Class

Nonfiction Creators 101: Interview Skills

Learn top-line interview skills to make sure every interview you conduct puts your subject at ease, so they can open up and share what you need to make your project a success.

6:30–8:30pm (Classroom 1)Note: This is a 3 part class (6 hours)This class has already started

If you're working in nonfiction—whether it's film, audio, or print—you're only as good as your interviews. And they're not as easy as the pros make them look: They are, quite frankly, inherently weird human interactions, with nerves often jangling on both sides. But good interview skills can make all the difference, the way a good host can make a great party. It's your job as an interviewer to steer the conversation and put your subject at ease to the point that they open up and share what you need to make your project a success.

In this course, we'll discuss the psychology of the interview, how to use it to your advantage (without necessarily compromising your subjects), how to get new information, and how to ask the awkward questions. The classes will be a dynamic mix of lectures, case studies of both successful and unsuccessful interviews, and group exercises.

Learn the best strategies for getting the best interviews from any subject, for any kind of story or medium. What kind of prep work goes into the best interview, beyond questions you want to ask? How do you help your subject get comfortable enough that they want to share everything with you? Discover how to go beyond the surface questions and get the good stuff. This course is best for those who want to strengthen their interviewing skillset.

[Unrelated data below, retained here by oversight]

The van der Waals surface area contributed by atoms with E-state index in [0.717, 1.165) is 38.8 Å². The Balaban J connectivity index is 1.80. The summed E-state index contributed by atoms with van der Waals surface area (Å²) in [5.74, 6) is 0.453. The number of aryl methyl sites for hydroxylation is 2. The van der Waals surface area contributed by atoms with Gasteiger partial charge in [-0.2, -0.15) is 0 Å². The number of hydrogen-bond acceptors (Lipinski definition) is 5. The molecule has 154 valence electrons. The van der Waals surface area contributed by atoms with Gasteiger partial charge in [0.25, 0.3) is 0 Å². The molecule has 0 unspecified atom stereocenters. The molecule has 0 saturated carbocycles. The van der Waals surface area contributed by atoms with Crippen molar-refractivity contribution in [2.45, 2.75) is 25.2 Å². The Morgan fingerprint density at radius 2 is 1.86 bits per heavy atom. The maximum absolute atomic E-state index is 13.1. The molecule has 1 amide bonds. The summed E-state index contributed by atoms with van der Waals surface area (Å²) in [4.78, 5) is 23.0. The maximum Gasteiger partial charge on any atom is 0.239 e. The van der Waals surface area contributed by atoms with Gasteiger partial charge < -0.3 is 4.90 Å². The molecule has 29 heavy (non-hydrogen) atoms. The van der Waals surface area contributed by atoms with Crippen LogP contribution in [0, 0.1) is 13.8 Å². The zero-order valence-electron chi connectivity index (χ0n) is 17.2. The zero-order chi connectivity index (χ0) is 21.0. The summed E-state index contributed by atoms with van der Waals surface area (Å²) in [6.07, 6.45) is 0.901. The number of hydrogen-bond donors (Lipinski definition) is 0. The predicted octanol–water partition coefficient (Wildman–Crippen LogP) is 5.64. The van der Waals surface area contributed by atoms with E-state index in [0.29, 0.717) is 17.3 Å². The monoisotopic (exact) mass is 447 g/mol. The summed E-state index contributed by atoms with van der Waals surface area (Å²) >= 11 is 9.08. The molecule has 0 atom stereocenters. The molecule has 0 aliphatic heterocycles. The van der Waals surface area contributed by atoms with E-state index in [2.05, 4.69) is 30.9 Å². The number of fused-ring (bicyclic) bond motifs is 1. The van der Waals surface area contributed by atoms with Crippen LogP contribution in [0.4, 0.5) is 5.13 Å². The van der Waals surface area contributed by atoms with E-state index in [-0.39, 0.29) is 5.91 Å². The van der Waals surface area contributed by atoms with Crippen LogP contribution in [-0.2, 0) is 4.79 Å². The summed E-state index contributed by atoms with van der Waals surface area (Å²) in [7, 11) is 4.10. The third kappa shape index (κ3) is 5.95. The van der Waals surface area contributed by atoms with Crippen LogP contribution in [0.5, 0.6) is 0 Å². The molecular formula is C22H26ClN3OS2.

What You Will Learn

  • How to use psychological principles to make every interview as smooth as possible.

  • How to get the information you need from every interview.

  • How to prepare for a great interview.

  • Practice interviewing in a supportive setting with feedback.

  • How to feel comfortable asking the most awkward questions.

About the instructor

Jennifer Keishin Armstrong

Jennifer Keishin Armstrong

Jennifer Keishin Armstrong spent a decade on staff at Entertainment Weekly. Her work has since appeared in many places, including BBC Culture, The New York Times Book Review, Vice, New York magazine, and Billboard. She’s the author of the New York Times bestseller Seinfeldia: How the Show About Nothing Changed Everything; a history of The Mary Tyler Moore Show, Mary and Lou and Rhoda and Ted; and Sex and the City and Us: How Four Single Women Changed the Way We Think, Live, and Love. Her next book, When Women Invented Television, will be published by Harper Books in 2021.

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